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Why does the intertwining integral such as the one defined in A. W. Knapp's paper "Intertwining operators for semisimple groups" depend only on an element w of a Weyl group?

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As written, this question can only be answered by people with a copy of the book or who are sufficiently familiar with it that can remember whatever it is that Knapp does without having a copy of the book at hand. Writing it up a little bit to actually include context would probably make it answerable by lots of additional people! – Mariano Suárez-Alvarez Apr 15 '12 at 1:37
I edited the original post to provide a link to the paper. The first page of the paper is freely accessible and should provide the necessary definitions. – Joe Tarmet Apr 15 '12 at 1:52
up vote 2 down vote accepted

It is not true that the intertwiner depends only upon the Weyl element but also upon the parabolic subgroup $P$. Moreover, it is better to consider the intertwiner to depend upon a set of complex parameters. Its analytic properties give alot of information about the irreducibility, growth of matrix coeffecients, and their like...

But I guess, you are more looking for an explanation, why the Weyl group enters:

1.) The Weyl group of a parabolic $P$ is the normalizer of a Levi subgroup $M$ inside $G$ modulo the inner automorphisms of the Levi subgroup, I guess it will actually be the group of outer automorphisms of $M$.

2.) Most (unitary) representations are subrepresentation/subquotient of parabolic induced representations $\pi$ of $M$. Here $\pi$ is not necessary unitary, even though the induced or subquotients/subrepresentations might be. This goes under the name Langlands classification theorem and Harish-Chandras philosophy of cusp forms.

3.) An intertwiner of the induced representation will come from an Weyl element by the Frobenius reciprocity together with Mackeys restriction prinicple and Bruhat decomposition $G//P =W$. For simplicity, assume that you are working with the group $G=GL(n,F)$. where $F$ is a finite field. For two ireducible reps $\pi, \pi_0$ of $M$, this yields that $$Hom_G( Ind_P^G \pi , Ind_P^G \pi_0) \cong \bigoplus_{w \in W} Hom_M( \pi^w , \pi_0),$$ where the later is zero, if and only if $\pi \cong \pi_0^w$ for some $w$. In principle that suggests at least, that every nontrivial intertwiner should come from Weyl elements.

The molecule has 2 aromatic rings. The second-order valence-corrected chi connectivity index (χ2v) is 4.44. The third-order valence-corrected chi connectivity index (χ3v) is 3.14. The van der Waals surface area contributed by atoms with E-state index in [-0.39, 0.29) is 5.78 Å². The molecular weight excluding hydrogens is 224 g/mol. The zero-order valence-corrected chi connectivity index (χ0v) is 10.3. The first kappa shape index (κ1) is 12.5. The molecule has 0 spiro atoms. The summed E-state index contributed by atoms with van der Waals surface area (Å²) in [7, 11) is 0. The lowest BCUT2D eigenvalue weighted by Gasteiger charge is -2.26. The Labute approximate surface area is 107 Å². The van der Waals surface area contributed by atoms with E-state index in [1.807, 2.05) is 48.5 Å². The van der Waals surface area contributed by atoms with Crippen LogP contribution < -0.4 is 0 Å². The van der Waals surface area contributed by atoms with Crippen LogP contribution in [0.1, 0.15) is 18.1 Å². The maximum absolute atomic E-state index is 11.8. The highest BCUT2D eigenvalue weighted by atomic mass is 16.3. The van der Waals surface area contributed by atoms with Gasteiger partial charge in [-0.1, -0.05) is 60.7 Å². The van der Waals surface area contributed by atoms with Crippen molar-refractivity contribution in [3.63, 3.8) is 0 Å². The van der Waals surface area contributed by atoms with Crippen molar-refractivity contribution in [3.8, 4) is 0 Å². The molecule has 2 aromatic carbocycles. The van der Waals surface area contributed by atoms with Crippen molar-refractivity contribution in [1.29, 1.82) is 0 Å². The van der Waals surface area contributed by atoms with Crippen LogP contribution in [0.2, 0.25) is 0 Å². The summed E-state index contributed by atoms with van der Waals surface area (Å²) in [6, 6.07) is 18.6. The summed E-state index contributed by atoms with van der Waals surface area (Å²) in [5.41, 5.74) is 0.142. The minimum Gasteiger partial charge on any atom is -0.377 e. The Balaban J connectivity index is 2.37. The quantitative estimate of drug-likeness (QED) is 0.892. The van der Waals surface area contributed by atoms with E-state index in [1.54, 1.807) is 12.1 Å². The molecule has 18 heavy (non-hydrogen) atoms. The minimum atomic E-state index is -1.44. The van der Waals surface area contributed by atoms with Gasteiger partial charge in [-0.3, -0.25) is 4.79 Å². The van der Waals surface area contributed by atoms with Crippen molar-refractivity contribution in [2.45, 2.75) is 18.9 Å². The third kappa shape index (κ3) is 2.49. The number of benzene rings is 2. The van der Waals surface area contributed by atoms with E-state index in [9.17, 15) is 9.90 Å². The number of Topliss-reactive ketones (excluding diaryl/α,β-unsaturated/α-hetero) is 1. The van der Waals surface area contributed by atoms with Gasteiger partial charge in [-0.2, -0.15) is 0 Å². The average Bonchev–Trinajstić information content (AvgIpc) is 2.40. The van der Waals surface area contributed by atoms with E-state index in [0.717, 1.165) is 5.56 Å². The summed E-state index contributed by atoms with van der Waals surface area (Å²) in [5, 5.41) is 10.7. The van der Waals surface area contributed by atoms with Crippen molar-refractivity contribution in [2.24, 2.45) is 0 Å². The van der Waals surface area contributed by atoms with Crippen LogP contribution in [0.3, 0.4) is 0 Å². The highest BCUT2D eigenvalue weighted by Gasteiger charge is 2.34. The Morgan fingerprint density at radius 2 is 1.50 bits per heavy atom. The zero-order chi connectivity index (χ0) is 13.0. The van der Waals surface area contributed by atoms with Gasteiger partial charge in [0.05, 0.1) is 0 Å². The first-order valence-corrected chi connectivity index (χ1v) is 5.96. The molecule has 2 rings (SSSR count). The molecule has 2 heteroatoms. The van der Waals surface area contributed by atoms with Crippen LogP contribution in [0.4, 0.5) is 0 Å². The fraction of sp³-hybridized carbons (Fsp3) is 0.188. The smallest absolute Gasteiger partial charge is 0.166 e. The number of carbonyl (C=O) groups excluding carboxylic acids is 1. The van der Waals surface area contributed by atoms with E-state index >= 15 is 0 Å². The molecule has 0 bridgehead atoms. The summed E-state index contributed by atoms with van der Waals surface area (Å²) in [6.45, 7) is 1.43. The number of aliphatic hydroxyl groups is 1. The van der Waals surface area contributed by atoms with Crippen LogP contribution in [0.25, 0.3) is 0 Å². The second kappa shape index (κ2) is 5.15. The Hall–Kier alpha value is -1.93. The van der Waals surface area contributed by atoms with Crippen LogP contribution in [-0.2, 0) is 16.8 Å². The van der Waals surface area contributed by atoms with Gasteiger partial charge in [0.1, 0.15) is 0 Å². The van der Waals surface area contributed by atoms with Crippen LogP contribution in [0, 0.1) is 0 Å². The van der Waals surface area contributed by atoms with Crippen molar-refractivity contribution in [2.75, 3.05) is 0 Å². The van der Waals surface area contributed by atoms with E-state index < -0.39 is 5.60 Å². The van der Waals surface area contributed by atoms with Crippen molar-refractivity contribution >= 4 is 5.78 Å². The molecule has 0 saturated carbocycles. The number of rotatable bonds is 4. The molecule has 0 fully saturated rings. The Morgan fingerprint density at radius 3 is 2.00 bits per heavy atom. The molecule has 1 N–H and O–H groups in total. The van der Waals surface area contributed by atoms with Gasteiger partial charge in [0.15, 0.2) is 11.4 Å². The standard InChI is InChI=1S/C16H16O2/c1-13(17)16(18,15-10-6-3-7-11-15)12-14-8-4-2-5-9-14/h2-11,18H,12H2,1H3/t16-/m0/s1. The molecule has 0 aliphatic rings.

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I was, as you said, looking for an explanation as to why the Weyl group enters. These three statements go a long way in clearing this up, however I am still wondering why all three of the above statements are true (do they just follow from the definitions?) – Joe Tarmet Apr 15 '12 at 14:53
I added a little bit information. Note that I have restricted myself in the last step to finite groups, to get not to messy, but even for nonfinite group, the guiding principle such as variants of the Frobenius reciprocity, the Mackey restriction formula and Schur's lemma are there, but more technical. – Marc Palm Apr 15 '12 at 15:22
Perfect, thanks. – Joe Tarmet Apr 16 '12 at 15:12
Glad I could help! – Marc Palm Apr 16 '12 at 15:44

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